He devoted most of his life to travelling, first within Europe and then to the New World, Africa, and the Far East. In 1873 he journeyed to South America, followed by trips to central Africa (1884-1885), the United States (1887), East Africa (1889- 1890), South Africa (1891-1892), Madagascar (1895). Between August, 1896, and June, 1898, he travelled extensively in China, Japan, and Siberia. In 1909, three years before his death, he visited Oceania. Both in Germany and abroad, Wolf, a polyglot, met with politicians, businessmen, and diplomats to promote an expanded role in world affairs for the newly founded German Empire. He envisioned international trade as a key element in Germany's development as a world power and lobbied for increased exchange of German manufactured goods for raw materials from other countries, particularly China.
An ardent nationalist, he feared that the growing presence of Russians, Americans, and Japanese in China would limit the possibilities for German expansion there. He expressed his concerns to former Chancellor Otto von Bismarck during a series of meetings before departing for China in 1896 and repeated them in his account of his travels, Meine Wanderungen, I: Im Innern Chinas ("My Travels, I: In Inner China"), published in 1901. While in China he visited many foreign concessions, and, based on this firsthand experience, he developed a plan for German expansion there, which he proposed to the Ministry of Foreign Affairs in Berlin upon his return (Wolf, 1904)
- Vom Fὕrsten Bismarck und seinem Haus: Tagebuchblatter von Eugen Wolf
- Meine Wanderungen: Im Innern Chinas
Wolf was a prolific writer, publishing narratives of travels in several books and in a number of newspaper articles, which appeared primarily in the Berliner Tageblatt. He used his writings to promote the approach to international relations, both political and economic, that he believed Germany should follow. He also linked his extensive collecting activities to his international agenda, commenting that he "donated ethnographic collections to Bavarian and Prussian museums to instruct young Germans about foreign cultures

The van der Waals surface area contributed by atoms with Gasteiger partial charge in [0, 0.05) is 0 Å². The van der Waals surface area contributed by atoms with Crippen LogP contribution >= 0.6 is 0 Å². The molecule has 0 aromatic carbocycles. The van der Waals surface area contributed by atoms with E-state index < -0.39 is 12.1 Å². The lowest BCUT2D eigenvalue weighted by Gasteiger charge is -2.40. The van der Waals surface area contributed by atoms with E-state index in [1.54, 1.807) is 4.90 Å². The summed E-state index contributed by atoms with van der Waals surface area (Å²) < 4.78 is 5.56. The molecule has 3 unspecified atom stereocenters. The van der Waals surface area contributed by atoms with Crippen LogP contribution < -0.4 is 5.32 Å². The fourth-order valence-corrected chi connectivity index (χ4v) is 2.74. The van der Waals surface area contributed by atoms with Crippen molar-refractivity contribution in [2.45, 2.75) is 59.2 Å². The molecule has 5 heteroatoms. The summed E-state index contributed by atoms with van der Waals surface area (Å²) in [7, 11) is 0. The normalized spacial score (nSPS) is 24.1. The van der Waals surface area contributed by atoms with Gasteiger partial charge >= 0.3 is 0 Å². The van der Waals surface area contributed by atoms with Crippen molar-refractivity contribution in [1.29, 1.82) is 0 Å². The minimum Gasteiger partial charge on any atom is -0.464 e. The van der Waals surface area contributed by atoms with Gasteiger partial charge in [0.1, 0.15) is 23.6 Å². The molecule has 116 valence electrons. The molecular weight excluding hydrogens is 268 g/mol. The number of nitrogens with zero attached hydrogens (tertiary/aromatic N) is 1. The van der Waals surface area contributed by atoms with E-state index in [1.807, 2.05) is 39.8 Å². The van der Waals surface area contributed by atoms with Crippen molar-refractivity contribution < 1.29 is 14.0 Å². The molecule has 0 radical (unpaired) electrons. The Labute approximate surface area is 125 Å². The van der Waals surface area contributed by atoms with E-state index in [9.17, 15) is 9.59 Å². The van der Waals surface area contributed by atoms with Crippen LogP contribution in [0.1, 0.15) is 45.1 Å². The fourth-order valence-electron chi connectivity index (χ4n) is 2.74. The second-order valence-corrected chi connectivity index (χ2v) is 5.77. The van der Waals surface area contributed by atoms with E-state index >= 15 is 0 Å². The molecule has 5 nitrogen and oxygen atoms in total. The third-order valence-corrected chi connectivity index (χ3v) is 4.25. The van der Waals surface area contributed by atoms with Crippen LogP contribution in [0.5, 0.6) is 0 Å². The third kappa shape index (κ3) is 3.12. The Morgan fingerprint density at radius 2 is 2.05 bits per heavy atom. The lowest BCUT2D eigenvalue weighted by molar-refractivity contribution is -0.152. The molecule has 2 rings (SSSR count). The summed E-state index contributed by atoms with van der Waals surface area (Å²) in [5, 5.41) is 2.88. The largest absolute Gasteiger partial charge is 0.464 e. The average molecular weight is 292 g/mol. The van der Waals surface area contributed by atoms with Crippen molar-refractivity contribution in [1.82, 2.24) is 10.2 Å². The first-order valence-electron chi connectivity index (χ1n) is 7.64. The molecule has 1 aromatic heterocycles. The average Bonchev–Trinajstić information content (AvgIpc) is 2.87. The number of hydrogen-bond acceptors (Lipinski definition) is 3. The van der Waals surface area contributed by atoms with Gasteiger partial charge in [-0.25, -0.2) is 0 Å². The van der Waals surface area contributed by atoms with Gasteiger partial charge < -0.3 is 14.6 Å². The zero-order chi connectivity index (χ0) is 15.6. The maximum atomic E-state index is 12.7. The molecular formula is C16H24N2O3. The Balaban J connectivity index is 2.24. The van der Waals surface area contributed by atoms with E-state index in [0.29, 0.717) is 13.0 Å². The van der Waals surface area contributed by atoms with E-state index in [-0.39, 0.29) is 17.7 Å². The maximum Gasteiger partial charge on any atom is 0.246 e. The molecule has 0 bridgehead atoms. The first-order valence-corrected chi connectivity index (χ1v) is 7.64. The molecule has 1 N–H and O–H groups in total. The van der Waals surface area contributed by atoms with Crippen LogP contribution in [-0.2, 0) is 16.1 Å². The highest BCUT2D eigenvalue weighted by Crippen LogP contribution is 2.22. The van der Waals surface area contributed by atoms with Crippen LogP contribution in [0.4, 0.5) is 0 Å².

The Chukchi CollectionEdit
The Chukchi collection, apparently assembled in the late nineteenth century, was officially received by the museum on 14 January 1899 (SMV Archives, 1899), as a single donation from Eugen Wolf, a German philanthropist and journalist. Das Staatliche Museum fur Volkerkunde (SMV), Munchen(the Munich State Museum of Anthropology), is one of Europe's major anthropological museums, with collections comprising about 350,000 specimens from all parts of the world.
About 500 items are from Siberia; a few of these date from the eighteenth century, and the remainder date from the nineteenth and twentieth centuries. Acquired over the years from several different donors, the museum's Siberian collection includes objects from various regions of Siberia, but the majority are from the Chukchi and the Yuit Eskimos of the Chukotka in northeastern Siberia. Although the precise origins of the collection are unknown (it is doubtful that Wolf made the collection himself), it is of considerable significance both because it attempts to document systematically all aspects of the life of these reindeer herders of the tundra and because very little material from the Chukchi of that period has been preserved in museums.
The rich variety of Chukchi clothing is documented in sets of garments for adults and for children of all ages as well as clothing used for special purposes, such as spring sealing. Recreationalitems include children's toys (a leather ball, a drum, a stuffed mouse, buzzers, toy reindeer).
- "Court circular". The Times (36039). London. 15 January 1900. p. 6.
- The Munich Chukchi Collection
-  (Vom Fürsten Bismarck und seinem Haus)
- Newspaper clippings about Eugen Wolf in the 20th Century Press Archives of the ZBW
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